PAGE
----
Soon you will have a big ball of dough. Here is when you definitely need it to be out on a flat work surface so you can knead it. Keep kneading it until it is one big egg-shaped smooth and consistent ball.
Then take a sharp knife and make slices across the dough as if it were a loaf of bread. Take these slices and roll them out a little bit with a rolling pin to flatten them. These are the pieces you will feed through the pasta machine.
Roll each piece two times through the widest setting, working your way down to the thinnest setting, making sure to roll each piece twice through each setting.
Let the pieces dry out for about 15-30 minutes. If they become too long to handle, cut them to half length.
Then roll all of them through your narrowest pasta setting.
Take each pile and place on a cookie sheet, fluffing up the piles so the pasta doesn’t get too tangled up.
Continue all pieces through the narrowest setting and fluffing up each pile on the cookie sheet. When you’re done, let the pasta dry for a while. (You’ll probably need a break anyway!) You can periodically fluff up the piles to ensure even drying.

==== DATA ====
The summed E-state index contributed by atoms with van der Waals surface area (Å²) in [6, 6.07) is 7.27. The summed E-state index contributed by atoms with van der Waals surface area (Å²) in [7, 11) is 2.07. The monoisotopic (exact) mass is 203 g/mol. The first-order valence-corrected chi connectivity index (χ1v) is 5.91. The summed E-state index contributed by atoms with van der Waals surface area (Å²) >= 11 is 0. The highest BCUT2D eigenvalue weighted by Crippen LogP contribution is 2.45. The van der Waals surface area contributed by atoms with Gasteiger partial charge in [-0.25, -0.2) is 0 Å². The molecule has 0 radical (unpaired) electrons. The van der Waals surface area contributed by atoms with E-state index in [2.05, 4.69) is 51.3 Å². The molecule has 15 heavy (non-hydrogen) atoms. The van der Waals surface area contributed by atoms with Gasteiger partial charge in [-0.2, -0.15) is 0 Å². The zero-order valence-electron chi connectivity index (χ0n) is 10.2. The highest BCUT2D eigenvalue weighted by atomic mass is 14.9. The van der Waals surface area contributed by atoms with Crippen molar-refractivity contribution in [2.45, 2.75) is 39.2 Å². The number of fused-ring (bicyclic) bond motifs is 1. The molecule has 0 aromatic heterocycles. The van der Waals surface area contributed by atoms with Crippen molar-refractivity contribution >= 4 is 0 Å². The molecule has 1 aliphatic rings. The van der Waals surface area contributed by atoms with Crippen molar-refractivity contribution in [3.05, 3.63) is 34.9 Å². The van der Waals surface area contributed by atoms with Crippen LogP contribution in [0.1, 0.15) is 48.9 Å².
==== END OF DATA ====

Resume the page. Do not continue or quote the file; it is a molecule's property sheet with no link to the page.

You can use the pasta within a couple of hours or save and use a few days later. Just make sure the pasta is fluffed up enough so it doesn’t become too tangled as it dries. To cook, immerse the pasta in salted, boiling water, and leave for about 30-60 seconds before promptly draining in a colander.
As for the sauce, well depending on your energy and motivation level after making the pasta, here are a couple of ideas.
First, this is one I absolutely love. I have had this dish numerous times at Ca’ del Re in the village of Verduno and it is a fabulously simple solution. All you do is mix your cooked pasta in warm pan with melted, salted butter. Then sprinkle on freshly chopped mint to serve. The juxtaposition of the salt and sweetness of the mint is extraordinary.